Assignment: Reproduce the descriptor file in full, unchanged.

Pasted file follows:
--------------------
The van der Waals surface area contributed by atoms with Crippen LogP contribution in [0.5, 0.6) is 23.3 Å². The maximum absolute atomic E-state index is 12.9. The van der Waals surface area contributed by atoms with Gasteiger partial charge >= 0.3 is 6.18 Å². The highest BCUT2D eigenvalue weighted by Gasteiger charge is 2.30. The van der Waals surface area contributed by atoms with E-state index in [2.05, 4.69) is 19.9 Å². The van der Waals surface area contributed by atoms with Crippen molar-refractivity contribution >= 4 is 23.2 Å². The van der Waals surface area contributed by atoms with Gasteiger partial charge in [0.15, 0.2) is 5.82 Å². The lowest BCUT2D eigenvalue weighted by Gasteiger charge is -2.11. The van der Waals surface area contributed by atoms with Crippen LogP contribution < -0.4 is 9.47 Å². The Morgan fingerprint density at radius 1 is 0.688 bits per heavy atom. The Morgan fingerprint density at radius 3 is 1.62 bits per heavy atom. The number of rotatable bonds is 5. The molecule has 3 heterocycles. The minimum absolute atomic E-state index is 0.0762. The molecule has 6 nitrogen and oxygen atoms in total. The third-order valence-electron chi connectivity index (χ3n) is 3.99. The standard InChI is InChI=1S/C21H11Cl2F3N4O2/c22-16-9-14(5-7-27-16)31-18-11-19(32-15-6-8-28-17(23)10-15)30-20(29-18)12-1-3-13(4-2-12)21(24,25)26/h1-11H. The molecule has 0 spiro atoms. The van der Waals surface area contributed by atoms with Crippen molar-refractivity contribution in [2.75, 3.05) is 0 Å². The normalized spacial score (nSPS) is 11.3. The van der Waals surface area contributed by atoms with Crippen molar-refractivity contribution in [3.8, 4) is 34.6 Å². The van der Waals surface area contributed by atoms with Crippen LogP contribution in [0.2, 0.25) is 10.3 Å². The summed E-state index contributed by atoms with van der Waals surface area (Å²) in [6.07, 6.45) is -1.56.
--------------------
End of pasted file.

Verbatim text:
The van der Waals surface area contributed by atoms with Crippen LogP contribution in [0.5, 0.6) is 23.3 Å². The maximum absolute atomic E-state index is 12.9. The van der Waals surface area contributed by atoms with Gasteiger partial charge >= 0.3 is 6.18 Å². The highest BCUT2D eigenvalue weighted by Gasteiger charge is 2.30. The van der Waals surface area contributed by atoms with E-state index in [2.05, 4.69) is 19.9 Å². The van der Waals surface area contributed by atoms with Crippen molar-refractivity contribution >= 4 is 23.2 Å². The van der Waals surface area contributed by atoms with Gasteiger partial charge in [0.15, 0.2) is 5.82 Å². The lowest BCUT2D eigenvalue weighted by Gasteiger charge is -2.11. The van der Waals surface area contributed by atoms with Crippen LogP contribution < -0.4 is 9.47 Å². The Morgan fingerprint density at radius 1 is 0.688 bits per heavy atom. The Morgan fingerprint density at radius 3 is 1.62 bits per heavy atom. The number of rotatable bonds is 5. The molecule has 3 heterocycles. The minimum absolute atomic E-state index is 0.0762. The molecule has 6 nitrogen and oxygen atoms in total. The third-order valence-electron chi connectivity index (χ3n) is 3.99. The standard InChI is InChI=1S/C21H11Cl2F3N4O2/c22-16-9-14(5-7-27-16)31-18-11-19(32-15-6-8-28-17(23)10-15)30-20(29-18)12-1-3-13(4-2-12)21(24,25)26/h1-11H. The molecule has 0 spiro atoms. The van der Waals surface area contributed by atoms with Crippen molar-refractivity contribution in [2.75, 3.05) is 0 Å². The normalized spacial score (nSPS) is 11.3. The van der Waals surface area contributed by atoms with Crippen molar-refractivity contribution in [3.8, 4) is 34.6 Å². The van der Waals surface area contributed by atoms with Crippen LogP contribution in [0.2, 0.25) is 10.3 Å². The summed E-state index contributed by atoms with van der Waals surface area (Å²) in [6.07, 6.45) is -1.56.